Donald Miller and the Aorist (Mark 8:34) – Mondays with Mounce 292
Thankfully, the days are long gone when we think that an aorist verb automatically describes a punctiliar action. No more describing the aorist as the bat hitting the ball (although the error is still present in some older commentaries).
I was reading Miller’s latest book, Scary Close, and it reminded me of a verse that illustrates the aorist.
What is discipleship? What is it to be a Christian (since all Christians must be disciples)? Jesus tells us in Mark 8:34. “If anyone would come after me, he must deny himself (ἀπαρνησάσθω), take up (ἀράτω) his cross and follow (ἀκολουθείτω) me.”
The aorist ἀπαρνησάσθω may suggest that the denial is a once-off event, as might the aorist ἀράτω. In this case, both words would be referring to conversion.
However, in the parallel passage…
“A Teacher” or “The Teacher”? (John 3:10) – Mondays with Mounce 291
What a difference an article can make! This is an example of one of those subtle uses of the article that can often be missed, and is also an example of why we need to do our exegesis and translation looking at the bigger picture.
Nicodemus comes to Jesus at night, either because that is when rabbis study, or because he did not want others to know. In the case of the latter, it would give us the best example in the NT of the genitive of kind of time; Nicodemus came as one who comes in the night (νυκτὸς).
He addresses Jesus with some politeness in v 2: “Rabbi, we know that you are a teacher come from God.” Note the anarthrous διδάσκαλος;…
The Power of a “So” (John 13:4) – Mondays with Mounce 290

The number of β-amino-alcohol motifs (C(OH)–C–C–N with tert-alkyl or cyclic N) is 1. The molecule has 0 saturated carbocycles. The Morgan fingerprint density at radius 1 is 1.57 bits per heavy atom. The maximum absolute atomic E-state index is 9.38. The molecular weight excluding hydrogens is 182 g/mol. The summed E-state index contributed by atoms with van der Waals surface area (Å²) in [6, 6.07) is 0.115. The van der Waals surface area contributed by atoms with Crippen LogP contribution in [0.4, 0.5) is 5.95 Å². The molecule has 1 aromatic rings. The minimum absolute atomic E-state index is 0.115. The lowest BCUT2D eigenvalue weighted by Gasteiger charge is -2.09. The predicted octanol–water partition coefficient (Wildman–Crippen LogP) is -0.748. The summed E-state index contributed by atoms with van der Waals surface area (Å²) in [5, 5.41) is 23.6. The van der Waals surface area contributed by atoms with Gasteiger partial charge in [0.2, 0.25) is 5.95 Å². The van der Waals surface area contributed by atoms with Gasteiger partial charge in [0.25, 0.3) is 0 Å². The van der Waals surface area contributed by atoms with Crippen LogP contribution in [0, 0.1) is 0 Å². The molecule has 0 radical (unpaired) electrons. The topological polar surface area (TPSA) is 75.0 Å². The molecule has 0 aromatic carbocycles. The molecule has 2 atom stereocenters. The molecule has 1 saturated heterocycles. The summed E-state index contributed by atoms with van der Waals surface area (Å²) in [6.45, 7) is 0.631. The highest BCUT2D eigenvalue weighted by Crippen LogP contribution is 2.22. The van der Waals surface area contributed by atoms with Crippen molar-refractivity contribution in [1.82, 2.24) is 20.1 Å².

It is a well-known fact that Greek sentences tend to be longer than English, and therefore a translator will regularly turn a long Greek sentence into two of more English sentences.
The problem with this is that often the connection between the two English sentences will lose some meaning. In other words, the Greek will convey meaning that the English does not.
I came across a great example of this today in the NIV of John 13:4. This is the beginning of the Upper Room Discourse. V 4 reads, “so he got up from the meal, took off his outer clothing, and wrapped a towel around his waist.”…
Two Unusual Translations (Romans 5:6)
Paul wants to stress that the “utter dependability of our hope” (Rom 5:5a) is based not on the power of human love (v 7) but on God’s love as demonstrated by his death for sinners (vv 6, 8).
In v 6 Paul writes, “For while we were still helpless, at the right time Christ died for the ungodly” (Ἔτι γὰρ Χριστὸς ὄντων ἡμῶν ἀσθενῶν ἔτι κατὰ καιρὸν ὑπὲρ ἀσεβῶν ἀπέθανεν). There are a couple of interesting points to be made about the Greek.